I would say that as a parent I would reserve a right of veto. If there were two similar schools which I felt had a similar list of pros and cons then I would let my dc decide between those two schools which went first and which went second. If there was a school I didn't want them to go to then I would discuss it and outline my reasons but ultimately I am the parent and I would take that decision. If there was one school which would be harder to get into at a later stage then I might say 'let's try school X and if it doesn't work then we will reassess in a year'.

So far, after some negotiations we have always agreed on the order of school applications before submission deadline.

It can be hard for a child to see the full picture. They might like school Z which has a great lacrosse team but while it is easy to get to when being driven to an open day, the reality of that school by public transport taking 90mins each way in the middle of January might be very different. Whereas school Y might not offer lacrosse but it is a ten minute walk and they do hockey which might be just as fun. With two similar schools I do encourage them to think of the distance. An hour extra travel time means they need to work on their homework later. Friendships often don't survive the transition so don't rely on that.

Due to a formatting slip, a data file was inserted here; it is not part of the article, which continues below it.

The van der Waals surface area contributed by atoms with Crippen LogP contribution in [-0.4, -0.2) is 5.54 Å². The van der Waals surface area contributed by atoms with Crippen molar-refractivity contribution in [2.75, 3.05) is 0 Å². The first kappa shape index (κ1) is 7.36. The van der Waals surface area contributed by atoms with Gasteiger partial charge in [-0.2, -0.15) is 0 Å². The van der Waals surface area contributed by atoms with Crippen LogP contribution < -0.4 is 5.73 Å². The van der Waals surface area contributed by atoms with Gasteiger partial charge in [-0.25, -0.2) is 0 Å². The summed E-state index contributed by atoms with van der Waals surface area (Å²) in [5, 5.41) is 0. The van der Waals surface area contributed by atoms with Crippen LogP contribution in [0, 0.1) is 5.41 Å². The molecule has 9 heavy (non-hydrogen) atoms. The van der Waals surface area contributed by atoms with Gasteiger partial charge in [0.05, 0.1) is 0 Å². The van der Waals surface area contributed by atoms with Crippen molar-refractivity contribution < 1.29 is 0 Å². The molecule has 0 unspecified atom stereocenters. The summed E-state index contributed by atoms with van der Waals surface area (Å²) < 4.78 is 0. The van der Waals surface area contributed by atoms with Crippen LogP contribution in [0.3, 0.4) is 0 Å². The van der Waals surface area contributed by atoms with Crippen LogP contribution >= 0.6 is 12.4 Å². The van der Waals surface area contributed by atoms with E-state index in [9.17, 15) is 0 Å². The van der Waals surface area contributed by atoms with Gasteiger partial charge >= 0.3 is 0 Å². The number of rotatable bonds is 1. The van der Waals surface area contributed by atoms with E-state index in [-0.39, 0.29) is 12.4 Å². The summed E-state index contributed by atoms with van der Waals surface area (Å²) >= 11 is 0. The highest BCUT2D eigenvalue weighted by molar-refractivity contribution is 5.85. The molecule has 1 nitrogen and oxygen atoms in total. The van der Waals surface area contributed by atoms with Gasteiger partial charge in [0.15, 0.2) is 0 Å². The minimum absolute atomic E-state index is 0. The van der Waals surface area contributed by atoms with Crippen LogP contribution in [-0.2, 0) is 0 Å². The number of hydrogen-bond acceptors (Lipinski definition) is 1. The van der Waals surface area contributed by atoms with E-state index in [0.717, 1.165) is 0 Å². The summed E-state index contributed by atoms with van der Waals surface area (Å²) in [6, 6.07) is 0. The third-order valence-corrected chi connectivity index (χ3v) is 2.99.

PeasAndHarmony Wed 04-Oct-17 20:43:42

We've discussed the pros and cons of each school with DS and listened to his views but ultimately it's our choice as parents.

Luckily DS is super sensible and realised himself after looking at all schools that the best option for him is the stricter, academic (and a bit 'pushy' ) school with the better exam results (he wants to go to uni to be a scientist and gets cross about kids chatting or misbehaving in class, he's a bit of a geek!).

Most of his friends are going elsewhere but he'll be with 2 other boys from his current class and is confident he'll make new mates.

EdithWeston Wed 04-Oct-17 20:49:06

Which home nation of the UK, OP? There are some pretty big differences between the systems.

Eolian Wed 04-Oct-17 20:58:18

It's entirely up to you how much say you give your child in the matter, and it probably depends greatly on how much difference there is between the available schools, how strong your own opinion is, and how likely your child is to get into the schools in question.

So for example if you have 3 local schools which are all pretty similarly good and a similar distance from your house, you might let your child have free choice which order to put them on the application form